By Laura Medlin
UNC Staff Writer
the Durham VOICE
Durham has been named as one of 12 cities that will pilot a new federal program that supports returning veterans and their families.
Durham is the only North Carolina city to have VetCorps VISTA. By the end of the year, it will expand to 100 cities across the country.
“They thought that the best place for this program was in community coalitions across the U.S. because there was already a support structure in place,” Boone said.
The program is organized by Community Anti-Drug Coalitions of America and the National Guard Bureau’s Prevention, Treatment and Outreach program, and funded in part by the Corporation for National Community Service, she said.
“Coalitions are best because we already by nature of being coalitions have individuals that are instruments of change. The needs of the veterans can be met more readily in coalitions,” Boone said.
VetCorps VISTA will identify services that currently exist in Durham for veterans, Boone said, creating a comprehensive catalogue of resources.
“We will not reinvent the wheel, but we’ll try to help publicize any and all providers of assistance in Durham,” Boone said.
Boone is in the process of hiring a veteran’s liaison “who understands the veteran language and culture” to work with her to implement the program and “draw out individuals who aren’t having their needs met.”
VetCorps VISTA will work with the Chamber of Commerce, Veterans Services, the Durham Veterans Affairs Medical Center and others to identify all services available for veterans.
For example, the medical center has several programs for veterans besides health care. There are special programs for veterans of Operations Enduring Freedom, Iraqi Freedom and New Dawn to connect them to appropriate health and community resources and help them reintegrate into civilian life, said Peter Tillman, public affairs officer. They also help veterans get benefits from the GI Bill.
Boone said that the purpose of VetCorps VISTA is to perform specific outreach to returning veterans, such as access to health care, counseling, support groups and employment.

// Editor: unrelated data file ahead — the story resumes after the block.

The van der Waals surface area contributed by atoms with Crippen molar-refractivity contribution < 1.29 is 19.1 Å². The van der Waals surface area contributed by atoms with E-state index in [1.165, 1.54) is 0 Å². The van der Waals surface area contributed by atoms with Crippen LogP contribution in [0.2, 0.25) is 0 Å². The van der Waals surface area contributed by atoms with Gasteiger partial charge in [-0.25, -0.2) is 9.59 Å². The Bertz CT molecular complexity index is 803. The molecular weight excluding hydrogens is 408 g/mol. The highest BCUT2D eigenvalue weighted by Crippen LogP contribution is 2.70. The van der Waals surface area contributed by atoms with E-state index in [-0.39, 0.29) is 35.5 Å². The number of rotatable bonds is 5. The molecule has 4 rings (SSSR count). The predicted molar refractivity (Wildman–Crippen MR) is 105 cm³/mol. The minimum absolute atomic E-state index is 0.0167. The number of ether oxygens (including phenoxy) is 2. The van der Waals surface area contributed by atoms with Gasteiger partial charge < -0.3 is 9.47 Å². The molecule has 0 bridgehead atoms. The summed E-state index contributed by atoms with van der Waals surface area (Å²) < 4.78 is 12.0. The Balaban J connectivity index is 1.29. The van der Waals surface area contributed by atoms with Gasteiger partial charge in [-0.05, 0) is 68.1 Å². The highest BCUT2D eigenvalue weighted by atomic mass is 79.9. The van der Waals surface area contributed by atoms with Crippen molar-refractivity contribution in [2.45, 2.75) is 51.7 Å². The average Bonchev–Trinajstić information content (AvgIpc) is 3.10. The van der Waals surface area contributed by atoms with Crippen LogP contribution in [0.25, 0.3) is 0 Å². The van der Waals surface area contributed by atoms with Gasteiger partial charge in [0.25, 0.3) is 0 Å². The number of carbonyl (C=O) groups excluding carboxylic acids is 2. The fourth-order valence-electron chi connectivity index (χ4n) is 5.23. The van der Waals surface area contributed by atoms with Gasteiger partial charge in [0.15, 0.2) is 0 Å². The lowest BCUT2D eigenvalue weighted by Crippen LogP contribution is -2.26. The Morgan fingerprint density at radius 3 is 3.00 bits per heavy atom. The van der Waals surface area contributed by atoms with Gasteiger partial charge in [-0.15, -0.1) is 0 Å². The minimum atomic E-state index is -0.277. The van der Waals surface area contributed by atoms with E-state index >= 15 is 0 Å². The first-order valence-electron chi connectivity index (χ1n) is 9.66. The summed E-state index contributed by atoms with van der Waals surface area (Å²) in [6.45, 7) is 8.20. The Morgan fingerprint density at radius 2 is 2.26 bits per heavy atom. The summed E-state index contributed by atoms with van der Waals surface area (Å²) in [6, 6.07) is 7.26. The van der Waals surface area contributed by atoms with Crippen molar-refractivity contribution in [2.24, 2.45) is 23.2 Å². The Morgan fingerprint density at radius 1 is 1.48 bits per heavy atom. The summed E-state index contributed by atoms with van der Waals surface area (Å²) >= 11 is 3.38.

Veterans will also be able to receive career training and polish their resumes. “Veterans have terrific skills, but sometimes those skills need to be translated into a language that employers understand,” Boone said.
Boone had already formed a committee for meeting veterans’ needs in Durham when she was asked to head VetCorps VISTA.
In September 2011, Boone held a meeting for people and organizations that were committed to helping veterans and military families, including clergy, state government officials, veterans, health care providers and VA Hospital staff. Boone’s goal was to create a broad community awareness campaign and help address the stigma some veterans have of not fitting in.
The executive director for the Alcohol/Drug Council of North Carolina, Anne Doolen, was at the meeting. When Doolen found out about VetCorps VISTA she nominated Durham TRY to be part of the first round.
This program is needed, Boone said, because substance abuse, depression, suicide and divorce rates are much more common in veterans than in the general population.
However, Boone also has a personal stake in helping veterans: her husband is a veteran. Her father, brother and many of her friends are as well.
“There was no help for my husband when he came from Vietnam,” she said. She said she wants to change that, but the task will not be easy.
There are 16,900 veterans in Durham, Boone said. One-fifth of the homeless are veterans. Three-quarters of veterans experience alcohol, drug or mental health problems. More than half have experienced “clinically serious stress reaction symptoms,” including post-traumatic stress disorder.
Boone hopes that VetCorps VISTA will “draw out individuals who are not having their needs met.”
Boone said that some veterans feel stigmatized by going to a veteran’s hospital for help because they do not want to be seen as weak or do not want to be identified as a veteran. If veterans do not feel comfortable going to the medical center, VetCorps VISTA will be able to direct them to another service provider, though Boone acknowledged the need to change veterans’ perceptions.
“We need to help turn that stigma,” Boone said. “I think that the community needs to be made more aware to the issues affecting veterans.”
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